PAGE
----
As the company I work for uses NPS (net promoter score), I figured reading a book about it would be useful and fill in some blanks. The "ultimate questions" in customer satisfaction is this: "would you recommend us to a friend?" The scale is 0 to 10, where the customers who tick in 9 or 10 are called promoters, the once who give 7 and 8 are called passives and the ones giving a score of 6 or below are called detractors. This is a score of excellence, because exactly how good does a company or re ...more
Nast Marrero
Nov 16, 2014 rated it really liked it  ·  review of another edition
Recommends it for: Managers, middle-managers and front-line employees
Shelves: agile-management
It is astonishing to realize how aligned are the leading management innovations nowadays. Agile Frameworks, Lean Six-Sigma, Lean Startup, Customer Development. Reads from these disciplines share many principles. In the core of them is customer centrism as the single main indicator of health in an organizations. These organizations focus on building systems that are continuously learning and improving towards the perfect (ideal) service and product.

Net Promoter Score and System is a sharp toolkit
Robert Chapman
I first heard about NPS at an executive meeting at my previous company. Even with the high level explanation given during the presentation I knew it was something I needed to learn more about as it was obvious it could offer huge value.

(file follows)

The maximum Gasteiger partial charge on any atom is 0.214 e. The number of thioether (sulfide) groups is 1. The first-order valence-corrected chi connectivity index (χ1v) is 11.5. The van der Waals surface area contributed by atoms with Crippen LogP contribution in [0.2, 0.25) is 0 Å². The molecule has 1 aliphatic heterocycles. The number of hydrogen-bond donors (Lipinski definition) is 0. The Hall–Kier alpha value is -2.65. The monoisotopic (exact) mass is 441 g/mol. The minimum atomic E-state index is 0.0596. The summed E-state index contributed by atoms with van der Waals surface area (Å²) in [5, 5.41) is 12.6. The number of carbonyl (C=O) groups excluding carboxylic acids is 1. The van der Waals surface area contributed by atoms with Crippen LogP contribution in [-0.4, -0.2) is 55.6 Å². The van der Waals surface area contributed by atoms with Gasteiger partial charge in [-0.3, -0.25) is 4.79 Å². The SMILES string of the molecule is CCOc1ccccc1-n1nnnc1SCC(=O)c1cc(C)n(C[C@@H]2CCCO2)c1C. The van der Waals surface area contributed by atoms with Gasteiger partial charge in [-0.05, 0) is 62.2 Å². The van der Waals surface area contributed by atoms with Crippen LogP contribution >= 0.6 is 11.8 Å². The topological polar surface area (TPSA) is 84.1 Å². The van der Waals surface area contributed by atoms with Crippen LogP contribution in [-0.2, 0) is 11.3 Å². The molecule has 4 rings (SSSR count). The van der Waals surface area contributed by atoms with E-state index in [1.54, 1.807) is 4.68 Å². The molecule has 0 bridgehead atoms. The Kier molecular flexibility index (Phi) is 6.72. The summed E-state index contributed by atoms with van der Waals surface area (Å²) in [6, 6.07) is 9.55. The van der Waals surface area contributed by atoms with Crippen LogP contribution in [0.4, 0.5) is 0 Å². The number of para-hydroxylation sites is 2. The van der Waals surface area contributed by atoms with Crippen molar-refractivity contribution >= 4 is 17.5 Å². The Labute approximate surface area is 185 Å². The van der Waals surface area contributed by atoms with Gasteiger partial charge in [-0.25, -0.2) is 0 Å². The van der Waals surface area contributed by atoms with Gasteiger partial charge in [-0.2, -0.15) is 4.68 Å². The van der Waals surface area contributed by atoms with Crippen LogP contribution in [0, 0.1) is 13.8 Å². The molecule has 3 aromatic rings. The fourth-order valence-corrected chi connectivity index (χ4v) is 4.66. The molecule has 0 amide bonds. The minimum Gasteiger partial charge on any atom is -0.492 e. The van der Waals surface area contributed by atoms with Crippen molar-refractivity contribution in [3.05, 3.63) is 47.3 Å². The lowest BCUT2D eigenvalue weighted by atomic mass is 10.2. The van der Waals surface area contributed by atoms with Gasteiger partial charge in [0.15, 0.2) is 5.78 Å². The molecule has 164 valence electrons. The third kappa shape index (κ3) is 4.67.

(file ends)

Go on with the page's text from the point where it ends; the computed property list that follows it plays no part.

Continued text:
This book is a simple to read all in one reference and guide for NPS, so I'd say the title is pretty accurate in the use of the word "ultimate".

The raw power and reach of social media is overwhelming any messaging that companies can hope to put forward. A simple m
Apr 28, 2016 rated it liked it  ·  review of another edition
Shelves: business, non-fiction
A company I had previously worked for started to use NPS which is where I first saw this methodology. This book was recommended reading to get up to speed on the methodology. It seems like there is a new "thing" every few years. As a methodology, NPS makes a lot of sense and this book does a good job of laying explaining why becoming more customer centric is so important. The anecdotes from various companies on how they got started and who was assigned to head up the project was very interesting ...more